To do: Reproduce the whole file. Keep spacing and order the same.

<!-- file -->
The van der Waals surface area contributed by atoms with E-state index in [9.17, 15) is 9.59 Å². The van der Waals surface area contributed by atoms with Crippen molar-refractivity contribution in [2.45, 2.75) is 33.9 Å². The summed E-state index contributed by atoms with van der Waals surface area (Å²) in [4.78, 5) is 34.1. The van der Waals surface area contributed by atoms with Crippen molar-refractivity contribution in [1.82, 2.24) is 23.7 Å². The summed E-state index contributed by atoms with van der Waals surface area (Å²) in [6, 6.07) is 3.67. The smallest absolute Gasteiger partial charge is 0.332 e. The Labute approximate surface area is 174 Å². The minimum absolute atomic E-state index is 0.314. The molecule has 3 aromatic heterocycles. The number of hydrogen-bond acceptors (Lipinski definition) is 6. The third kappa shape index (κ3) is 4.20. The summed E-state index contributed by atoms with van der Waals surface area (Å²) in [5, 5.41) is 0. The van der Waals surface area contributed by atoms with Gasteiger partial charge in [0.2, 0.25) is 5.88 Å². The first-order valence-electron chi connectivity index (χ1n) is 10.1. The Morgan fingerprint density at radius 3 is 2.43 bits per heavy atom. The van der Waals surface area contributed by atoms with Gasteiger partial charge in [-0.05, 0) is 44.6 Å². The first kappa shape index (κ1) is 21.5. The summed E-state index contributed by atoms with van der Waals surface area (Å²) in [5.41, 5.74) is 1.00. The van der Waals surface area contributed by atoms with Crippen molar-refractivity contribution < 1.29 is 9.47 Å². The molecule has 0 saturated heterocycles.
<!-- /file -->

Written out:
The van der Waals surface area contributed by atoms with E-state index in [9.17, 15) is 9.59 Å². The van der Waals surface area contributed by atoms with Crippen molar-refractivity contribution in [2.45, 2.75) is 33.9 Å². The summed E-state index contributed by atoms with van der Waals surface area (Å²) in [4.78, 5) is 34.1. The van der Waals surface area contributed by atoms with Crippen molar-refractivity contribution in [1.82, 2.24) is 23.7 Å². The summed E-state index contributed by atoms with van der Waals surface area (Å²) in [6, 6.07) is 3.67. The smallest absolute Gasteiger partial charge is 0.332 e. The Labute approximate surface area is 174 Å². The minimum absolute atomic E-state index is 0.314. The molecule has 3 aromatic heterocycles. The number of hydrogen-bond acceptors (Lipinski definition) is 6. The third kappa shape index (κ3) is 4.20. The summed E-state index contributed by atoms with van der Waals surface area (Å²) in [5, 5.41) is 0. The van der Waals surface area contributed by atoms with Gasteiger partial charge in [0.2, 0.25) is 5.88 Å². The first-order valence-electron chi connectivity index (χ1n) is 10.1. The Morgan fingerprint density at radius 3 is 2.43 bits per heavy atom. The van der Waals surface area contributed by atoms with Gasteiger partial charge in [-0.05, 0) is 44.6 Å². The first kappa shape index (κ1) is 21.5. The summed E-state index contributed by atoms with van der Waals surface area (Å²) in [5.41, 5.74) is 1.00. The van der Waals surface area contributed by atoms with Crippen molar-refractivity contribution < 1.29 is 9.47 Å². The molecule has 0 saturated heterocycles.